temples were placed atop other businesses creating the tall ornate buildings we see today.
Here, you’ll find two contrasting yet equally well-known establishments, the Tien Hau Temple
and Mister Jui’s restaurant. Located on the third floor of one of the narrow, balconied buildings
is The Tien Hau Temple. Built in 1852 with an alter that withstood the 1906 earthquake, the
temple is one of the oldest of its kind in the country and a special spot in the city. Pay your
respects by following the aroma of incense up the flights of stairs to the enchanting temple.

Not far, you’ll find Michelin-starred Mister Jiu’s, a well-known destination in the San Francisco
dining scene. Grab a reservation first, or stop by the Moongate Lounge, the restaurant’s
ultra-cool cocktail bar, for drinks and small bites.

A stop in Chinatown would not be complete with a visit to the Fortune Cookie Factory. Not
many people know that the fortune cookie is actually an American creation, and this family-run
business has been making the slightly sweet crunchy treats since 1962. Stop by to see how they
churn out over 10,000 cookies per day, utilizing the hot cast iron press and some talented
dexterity. Note the 50 cent fee for taking photos and don’t forget to grab a bag to take home for

Where to Eat

There are hundreds of haunts that could satisfy a range of Asian cuisines throughout San
Francisco’s Chinatown. For that reason, the options can seem overwhelming. Below we’ve
hand-picked our favorite Chinatown restaurants to chow down.

House of Nanking

Since opening this small and cozy restaurant in the 1980s, Peter and Lily Fang have created a
Chinatown institution. Serving up authentic Shanghainese home cooking with a subtle spin,
Peter Fang experiments with traditional dishes and fuses them with local ingredients. One of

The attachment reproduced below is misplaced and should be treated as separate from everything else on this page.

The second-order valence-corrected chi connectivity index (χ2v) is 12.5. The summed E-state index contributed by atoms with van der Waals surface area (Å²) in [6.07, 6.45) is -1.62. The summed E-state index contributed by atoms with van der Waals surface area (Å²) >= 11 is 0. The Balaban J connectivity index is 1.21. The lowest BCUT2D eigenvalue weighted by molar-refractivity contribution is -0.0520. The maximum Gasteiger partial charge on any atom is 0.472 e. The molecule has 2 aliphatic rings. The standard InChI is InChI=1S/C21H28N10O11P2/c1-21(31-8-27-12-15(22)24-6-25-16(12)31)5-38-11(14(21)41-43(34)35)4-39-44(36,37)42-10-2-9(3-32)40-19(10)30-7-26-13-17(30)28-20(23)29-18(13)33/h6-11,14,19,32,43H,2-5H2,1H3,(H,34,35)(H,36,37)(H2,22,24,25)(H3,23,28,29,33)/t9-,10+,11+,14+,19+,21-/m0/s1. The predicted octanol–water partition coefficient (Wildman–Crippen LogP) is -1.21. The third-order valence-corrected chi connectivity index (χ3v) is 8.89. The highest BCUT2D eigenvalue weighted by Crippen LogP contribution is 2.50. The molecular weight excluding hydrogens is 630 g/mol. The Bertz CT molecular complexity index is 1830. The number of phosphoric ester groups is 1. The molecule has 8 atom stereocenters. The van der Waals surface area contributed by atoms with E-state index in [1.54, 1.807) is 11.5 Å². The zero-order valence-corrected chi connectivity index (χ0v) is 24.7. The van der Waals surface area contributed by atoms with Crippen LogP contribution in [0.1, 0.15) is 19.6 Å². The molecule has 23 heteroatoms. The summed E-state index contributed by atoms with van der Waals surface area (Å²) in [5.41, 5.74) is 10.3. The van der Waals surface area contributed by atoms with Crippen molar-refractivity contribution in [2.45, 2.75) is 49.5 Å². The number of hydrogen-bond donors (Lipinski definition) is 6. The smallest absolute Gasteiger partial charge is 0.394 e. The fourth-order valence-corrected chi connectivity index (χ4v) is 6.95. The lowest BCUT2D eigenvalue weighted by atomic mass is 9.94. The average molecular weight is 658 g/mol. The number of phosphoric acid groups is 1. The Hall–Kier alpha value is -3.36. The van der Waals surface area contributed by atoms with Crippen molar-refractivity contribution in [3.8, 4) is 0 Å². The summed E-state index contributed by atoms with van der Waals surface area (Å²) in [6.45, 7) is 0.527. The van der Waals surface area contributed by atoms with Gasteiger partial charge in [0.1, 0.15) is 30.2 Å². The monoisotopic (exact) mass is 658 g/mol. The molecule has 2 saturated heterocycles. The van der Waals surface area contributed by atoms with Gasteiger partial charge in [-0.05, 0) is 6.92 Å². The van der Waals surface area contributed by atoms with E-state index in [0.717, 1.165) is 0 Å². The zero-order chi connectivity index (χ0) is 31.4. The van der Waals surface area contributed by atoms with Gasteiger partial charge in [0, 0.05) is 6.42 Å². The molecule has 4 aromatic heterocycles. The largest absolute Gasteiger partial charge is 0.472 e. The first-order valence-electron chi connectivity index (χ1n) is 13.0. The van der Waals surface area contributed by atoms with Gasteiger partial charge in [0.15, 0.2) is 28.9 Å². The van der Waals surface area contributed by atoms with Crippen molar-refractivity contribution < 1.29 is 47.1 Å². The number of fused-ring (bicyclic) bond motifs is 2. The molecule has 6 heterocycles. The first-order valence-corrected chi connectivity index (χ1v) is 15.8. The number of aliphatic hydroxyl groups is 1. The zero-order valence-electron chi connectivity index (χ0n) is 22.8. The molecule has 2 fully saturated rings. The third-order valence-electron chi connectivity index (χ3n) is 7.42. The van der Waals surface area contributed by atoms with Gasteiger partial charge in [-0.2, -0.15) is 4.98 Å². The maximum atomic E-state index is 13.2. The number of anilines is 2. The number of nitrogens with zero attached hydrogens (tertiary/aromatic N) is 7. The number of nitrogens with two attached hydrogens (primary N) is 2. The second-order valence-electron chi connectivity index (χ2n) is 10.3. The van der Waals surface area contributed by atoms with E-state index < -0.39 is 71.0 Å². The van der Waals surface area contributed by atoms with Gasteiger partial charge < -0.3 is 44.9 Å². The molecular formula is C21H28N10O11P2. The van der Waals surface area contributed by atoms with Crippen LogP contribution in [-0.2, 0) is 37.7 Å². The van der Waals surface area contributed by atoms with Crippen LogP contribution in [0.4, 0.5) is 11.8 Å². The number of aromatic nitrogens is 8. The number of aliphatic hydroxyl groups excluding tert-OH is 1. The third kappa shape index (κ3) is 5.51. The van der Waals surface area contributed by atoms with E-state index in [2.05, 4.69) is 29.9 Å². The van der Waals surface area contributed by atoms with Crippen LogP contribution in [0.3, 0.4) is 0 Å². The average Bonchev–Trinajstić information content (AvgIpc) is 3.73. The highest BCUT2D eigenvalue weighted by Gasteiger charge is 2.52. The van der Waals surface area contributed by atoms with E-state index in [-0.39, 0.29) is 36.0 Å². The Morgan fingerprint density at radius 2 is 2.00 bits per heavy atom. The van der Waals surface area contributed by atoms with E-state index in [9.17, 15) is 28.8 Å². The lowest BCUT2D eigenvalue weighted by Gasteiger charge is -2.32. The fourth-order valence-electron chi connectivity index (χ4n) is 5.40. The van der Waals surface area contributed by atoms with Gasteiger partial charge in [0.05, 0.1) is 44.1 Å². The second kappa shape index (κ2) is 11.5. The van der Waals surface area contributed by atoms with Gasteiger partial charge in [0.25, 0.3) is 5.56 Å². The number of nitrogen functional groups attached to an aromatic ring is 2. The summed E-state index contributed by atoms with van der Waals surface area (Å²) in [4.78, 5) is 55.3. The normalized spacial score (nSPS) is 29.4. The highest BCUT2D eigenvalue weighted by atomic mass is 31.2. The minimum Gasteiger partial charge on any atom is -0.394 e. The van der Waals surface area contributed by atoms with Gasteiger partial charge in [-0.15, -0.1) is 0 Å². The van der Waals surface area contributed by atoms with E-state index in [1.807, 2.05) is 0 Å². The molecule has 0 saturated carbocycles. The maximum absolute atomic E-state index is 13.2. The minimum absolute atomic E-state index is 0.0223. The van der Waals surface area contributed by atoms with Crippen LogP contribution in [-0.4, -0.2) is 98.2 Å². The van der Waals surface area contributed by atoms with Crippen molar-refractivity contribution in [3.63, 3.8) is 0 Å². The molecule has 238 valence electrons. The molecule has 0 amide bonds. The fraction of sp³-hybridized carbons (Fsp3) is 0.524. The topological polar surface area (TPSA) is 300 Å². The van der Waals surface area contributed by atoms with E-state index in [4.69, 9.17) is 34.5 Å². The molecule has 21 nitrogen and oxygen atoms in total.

the best aspects of House of Nanking is allowing the chefs to choose your plates for you. So
forgo the menu, tell them what you like and what you don’t like, and sit back and relax. You’ll be
given a set price and watch as the mouthwatering dishes just keep coming. Luckily, everything is
always delicious so you can’t go wrong!

City View Dim Sum

There are many hole-in-the-wall dim sum joints spread across Chinatown where you can pop in
and pick up a feast of dumplings for under $10. These places are usually crowded, very casual,
and have little space for seating. Sometimes though, you want a more formal dim sum
experience, and that’s where City View Dim Sum comes in. Tucked away in an alley on the edge
of Chinatown, City View Dim Sum provides white-tablecloth service in a family-friendly
atmosphere. You’ll find ladies in pushcarts that pass by the tables offering endless choices of
dumplings, steamed buns, and fried treats.


As far as Chinatown restaurants go, Michelin-recommended, Zagat-rated, award-winning Z&Y is
the spot to satisfy your craving for spicy Szechuan specialties. While most dishes focus on the
Sichuan peppercorn that gives each dish its distinguishable flavor, timid palates will be able to
find something too, from seafood to roast duck. Chef Han himself has had the honor of serving
both U.S. presidents and distinguished diplomats, so you know its quality.
Instagram to embed: https://www.instagram.com/p/CZaA0SBApHV/

Lipo Cocktail Lounge

Now that your mouth is on fire, head over to the local’s favorite Lipo’s Cocktail Lounge.
Considered a dive bar, this glowing kitschy watering hole has been part of the San Francisco
nightclub scene since 1937. While the entertainment thankfully no longer features racially-inappropriate costumes and red-light district dancers, one thing remains the same: the notoriously lethal mai tais (which also happens to be one of the best cocktail deals in San Francisco). Enjoy the tropical beverage while watching a carousel of interesting characters come through the door, including Anthony Bourdain, who visited while shooting an episode of The Layover.

Looking to explore more of San Francisco? Check out Must-Visit Cocktail Bars of San Francisco.